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Tuesday, 24 January 2012

Soon, no more queues to seek nod for road cuts

Deepa H Ramakrishnan
Vasudha Venugopal

Very soon, residents can apply for road cut permissions online. The Chennai Corporation will develop and test the application, said its Commissioner P.W.C. Davidar on Monday. He said that an analysis of road cut permission process showed that the file passed by 25 – 30 officials before getting the required sanction.

“At times, the file would be going in circles even. We are thinking of how the system can be re-engineered to make it hassle-free. It will be ready in a couple of weeks,” he said speaking at a session on ‘efficient and effective ULBs and Parastatals – Institutional governance framework' at the three-day Municipalika conference that got underway at the Chennai Trade Centre.

Andre Dzikus, Chief, Water and Sanitation Section, UN Habitat Photo: S.S. Kumar

Andre Dzikus, Chief, Water and Sanitation Section, UN Habitat, said that though the car-based economy of the 20 century proved successful, it also led to loss of urban and cultural values. “Cities don't have open spaces and malls have emerged as places for social gathering. With an increase in crime rates, more and more gated communities are coming up.”

In this context, a new vision for sustainable urban planning is the need of the hour he said, adding that the old model of mixed zoning would pave the way for vibrant and efficient cities. “Most Indian cities were formed much earlier and their basic fabric is intact. They are not driven by technology and so in 20 years time, Indian cities will perform better than Chinese cities as they are more compact,” he said.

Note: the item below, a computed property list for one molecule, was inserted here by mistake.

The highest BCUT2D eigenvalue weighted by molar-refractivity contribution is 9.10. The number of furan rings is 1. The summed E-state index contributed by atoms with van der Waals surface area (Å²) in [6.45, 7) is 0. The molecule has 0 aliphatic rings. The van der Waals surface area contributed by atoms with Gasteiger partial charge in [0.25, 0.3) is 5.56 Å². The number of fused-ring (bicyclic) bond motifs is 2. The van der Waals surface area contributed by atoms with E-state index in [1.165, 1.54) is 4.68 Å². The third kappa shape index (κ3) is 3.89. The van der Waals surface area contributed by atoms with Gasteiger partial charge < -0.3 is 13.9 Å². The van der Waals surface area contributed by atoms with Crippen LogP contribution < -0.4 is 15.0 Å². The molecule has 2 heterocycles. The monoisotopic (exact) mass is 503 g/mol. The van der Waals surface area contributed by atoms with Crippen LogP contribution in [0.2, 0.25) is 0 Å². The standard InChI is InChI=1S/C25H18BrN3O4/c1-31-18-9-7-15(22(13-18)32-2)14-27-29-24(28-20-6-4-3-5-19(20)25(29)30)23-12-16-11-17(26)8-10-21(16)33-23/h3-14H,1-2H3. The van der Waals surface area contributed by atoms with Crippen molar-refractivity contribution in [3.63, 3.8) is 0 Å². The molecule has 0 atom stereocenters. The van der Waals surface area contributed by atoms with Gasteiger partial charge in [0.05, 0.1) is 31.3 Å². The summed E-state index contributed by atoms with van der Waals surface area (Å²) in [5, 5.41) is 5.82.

Chetan Vaidya, Director, National Institute of Urban Affairs, said that JNNURM-II, which will begin in September with a funding of 2 lakh crore would have a special scheme for town panchayats. JNNURM – I projects that have not been completed would get time till 2014. Conservation should be about integrating natural heritage into built heritage, said M.G. Devasahayam of Sustain. Questions on if conservation and development can take place simultaneously, how different conservation is from beautification and what goes in building structures that are potentially the heritage of tomorrow, were discussed by conservation activists at another session. Benny Kuriakose, a conservation architect spoke about a sustainable model of tourism that involves the local community, citing Muziris, a tourism project on at an ancient Roman port in Kerala. S.Suresh, State convener, INTACH explained how exploring and excavation of archaeological remains started mainly as a holiday hobby of western powers in India.
source:The Hindu

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